[802SEC] November 11 Tutorial: "Handoff Mechanisms and their Role in IEEE802 Wireless Standards"
I have completed a request form for a tutorial on "Handoff Mechanisms and their Role in IEEE 802 Wireless Standards":
Kerry, Bob Heile, and I are co-sponsors. Brian Kiernan and I are the organizers. The session has been tentatively scheduled for 6:30-9:30 pm on November 11 in the Grand Ballroom of the Hyatt Regency Koloa.
We have an expert and broad group of confirmed speakers:
*Charles Perkins, Mobile IP creator and guru
*Richard Paine, Chair, 802.11 Radio Resource Measurement Study Group
*Bob O'Hara, Editor, 802.11F Inter-Access Point Protocol
*TK Tan, Chair, Wireless LAN Interworking Group (IEEE/ETSI/ARIB)
*Joe Kwak, T1P1 Representative
*Steve Dick, 3GPP air interface (L1-L3) expert
*Avi Freedman, handoff generalist
The abstract says "In traditional cellular networks, handoff of a terminal from one base station to another is a critical function to support mobile devices. Since such handoff is handled primarily at network Layers 3 and 4, it is not directly supported by IEEE 802 standards, which specify only Layers 1 and 2. As handoff is becoming increasingly important for 802 wireless standards, this tutorial explores the general issue of handoff and the means by which it is achieved in cellular networks and in IP Mobility specifications. It also explores the means by which 802 standards might interface with higher layer mechanisms and thereby support handoff specified at higher layers. Since the focus is on the direct support of higher layer functionality, the general approach is that a single 802 handoff interface might be implemented for all 802 devices. This would allow handoff among mixed 802 networks as well to and from non-802 systems."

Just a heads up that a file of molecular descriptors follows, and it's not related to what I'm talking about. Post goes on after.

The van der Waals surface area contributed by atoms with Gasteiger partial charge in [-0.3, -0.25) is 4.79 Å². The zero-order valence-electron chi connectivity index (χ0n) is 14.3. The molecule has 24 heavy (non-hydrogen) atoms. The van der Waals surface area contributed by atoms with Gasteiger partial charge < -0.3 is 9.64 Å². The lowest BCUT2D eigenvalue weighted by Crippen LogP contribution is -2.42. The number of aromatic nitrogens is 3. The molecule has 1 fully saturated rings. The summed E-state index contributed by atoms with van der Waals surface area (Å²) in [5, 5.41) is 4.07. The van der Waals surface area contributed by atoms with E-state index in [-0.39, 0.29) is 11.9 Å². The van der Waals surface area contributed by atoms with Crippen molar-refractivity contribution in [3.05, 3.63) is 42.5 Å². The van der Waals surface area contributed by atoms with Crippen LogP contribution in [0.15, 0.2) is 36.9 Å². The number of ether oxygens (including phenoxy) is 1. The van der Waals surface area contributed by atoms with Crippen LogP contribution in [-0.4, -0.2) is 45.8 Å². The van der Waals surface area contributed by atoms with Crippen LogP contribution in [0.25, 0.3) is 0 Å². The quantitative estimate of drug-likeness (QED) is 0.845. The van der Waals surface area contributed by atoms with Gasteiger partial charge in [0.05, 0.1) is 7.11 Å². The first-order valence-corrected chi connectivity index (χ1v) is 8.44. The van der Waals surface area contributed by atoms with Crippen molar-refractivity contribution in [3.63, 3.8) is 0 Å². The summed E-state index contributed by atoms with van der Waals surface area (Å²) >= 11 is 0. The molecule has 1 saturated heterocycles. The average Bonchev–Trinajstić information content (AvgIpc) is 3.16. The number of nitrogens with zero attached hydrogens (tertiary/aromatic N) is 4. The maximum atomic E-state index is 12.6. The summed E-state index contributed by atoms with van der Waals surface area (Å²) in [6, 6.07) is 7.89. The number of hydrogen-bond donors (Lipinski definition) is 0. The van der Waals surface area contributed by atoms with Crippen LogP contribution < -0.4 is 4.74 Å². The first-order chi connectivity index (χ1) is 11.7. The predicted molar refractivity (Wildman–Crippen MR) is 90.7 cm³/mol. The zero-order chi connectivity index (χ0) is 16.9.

The concept for this tutorial began when I attended a T1P1 meeting in July to present a discussion on 802.16's initiative to include mobility. I was asked to describe areas in which T1P1 could cooperate with 802.16, and I proposed a tutorial on handoff. I later wrote "I propose that the tutorial also include speakers to describe the IEEE 802 architecture and how a handoff mechanism might fit within it. This suggests that the tutorial would be both a lecture and a discussion session. I anticipate great interest in this topic among the 802 participants." T1P1 was supportive.
As the organizers have discussed this session with the tutorial speakers, we have found great enthusiasm. The typical attitude is "I'd really like to participate, and I am curious to find out what else is going on." I think that a lot of people are interested in starting some momentum towards an 802-wide standardization effort in this area.
Dr. Roger B. Marks <mailto:firstname.lastname@example.org>
Chair, IEEE 802.16 WG on Broadband Wireless Access <http://WirelessMAN.org>
National Institute of Standards and Technology/Boulder, CO, USA
tel: +1 303 497 3037 fax: +1 509 756 2642